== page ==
Now that the summer is over for me (when I go back to school then summer is over) I’ve started to shift my focus. For most of the summer I was continually looking at the yard, trying to find things to do down there. Since I was in the yard so much I wasn’t making as many things as I’d like. The summer is over so the transition to mail-art has begun. The upstairs is coming along, it feels right. I’ve got things on the walls and have a short hand for how to work up there. Normally I start work in the evening, and often for an hour or so. It’s too hot in the middle of the day to try and be productive so I wait until it cools down. I don’t think the mobile air-conditioner is that effective in the middle of the day, maybe in the evenings? Either way, because I have the space I’m able to have a few things going at once. I work on this over here and then move to that project, it’s quite perfect. I’m up there making things with the radio on, the fan going, and materials moving around the room. I’ve made it a point to just let things happen, not worry if the space gets too messy. On a side note, all of the smells from dinner get trapped up there, so if the meal was good it’s a nice thing to be able to revisit. On the docket for the past couple of weeks have been getting Add and Pass materials together. I wanted to make up a bunch of these for the “lean times.” You know, have something together to send to people when I’m not making more creative items. I’ve made some tape cards that I’ve used the “rip method” on and some packets of random bits of paper. What I’ve spent the most time on were the bigger items that I’ve attached images of here. The bassoon one is for my nephew who plays that instrument, the red-haired kid is Clark, and the three of Rowdy Burns goes to Stef, Caroline in LA, and John C. Reilly. I felt I had to make something for JCR (I’m going to write more about this later on) especially considering how much my letter to him focused on Days of Thunder. Hopefully everyone likes their terrible movie themed art. For the three Rowdy Burns items I’ve used a lighter touch. So often I’ve filled the space with too much stuff, too much color, and not enough “nothing.” For some reason I felt like every single inch needed to have color. I also felt like the space needed words, so I often put in the character’s name in stickers or in handwriting somewhere on the piece. I just didn’t want to do that this time, just focus on the main image and let the viewer find their way around it. Overall they came out pretty well even if I don’t think the three of them are equal. I decided to let chance decide which image went to which person. What came out was pretty good but I’m not there yet. It’s less cluttered and less of an eye assault but it still feels off. I like the juvenile and haphazard nature of what often comes out, but I want to try and rein it all in when I want to. What bothers me most is the focus on the figure, it’s always there and right in the middle. For projects like these I like to stay with a figure because that’s what people enjoy. Most people want to look at a thing and then recognize that thing, nothing much past that. The more astute people will focus some attention on the mess keeping it all together but I would say they’re the exception and not the rule. I want to make sure and keep this balance between the figure everyone is going to focus on and the stuff surrounding it. I want a dynamic and colorful composition that can be enjoyed by people willing to focus and also enjoyed by people unwilling or uninterested to do so.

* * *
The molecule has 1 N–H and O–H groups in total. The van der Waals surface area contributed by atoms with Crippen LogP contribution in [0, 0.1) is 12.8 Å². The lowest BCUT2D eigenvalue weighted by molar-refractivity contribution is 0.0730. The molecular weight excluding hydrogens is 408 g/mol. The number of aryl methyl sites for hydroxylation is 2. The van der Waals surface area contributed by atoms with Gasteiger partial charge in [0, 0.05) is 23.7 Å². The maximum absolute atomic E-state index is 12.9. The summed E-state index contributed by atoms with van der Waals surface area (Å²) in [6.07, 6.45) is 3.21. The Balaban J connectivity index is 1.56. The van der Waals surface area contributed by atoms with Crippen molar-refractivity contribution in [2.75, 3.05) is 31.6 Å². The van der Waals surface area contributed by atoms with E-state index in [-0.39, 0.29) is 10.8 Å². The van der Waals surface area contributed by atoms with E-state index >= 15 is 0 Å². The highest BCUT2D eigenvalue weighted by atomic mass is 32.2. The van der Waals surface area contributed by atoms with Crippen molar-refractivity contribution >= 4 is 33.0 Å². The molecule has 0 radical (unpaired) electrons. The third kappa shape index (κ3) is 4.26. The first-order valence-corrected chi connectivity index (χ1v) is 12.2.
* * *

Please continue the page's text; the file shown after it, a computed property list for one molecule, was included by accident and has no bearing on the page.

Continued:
Whenever something pops up related to mail-art or bigger pieces or commissions or whatever, I almost always say yes. In the past this ha...
Before I went to Europe I sent out a couple feelers to people about mail-art events, or simple meet ups. It was a desperate plea, one that d...
Out of the blue I got a message or piece of mail art (I cannot remember) asking if I’d be interested in a task. I love tasks! The task invol...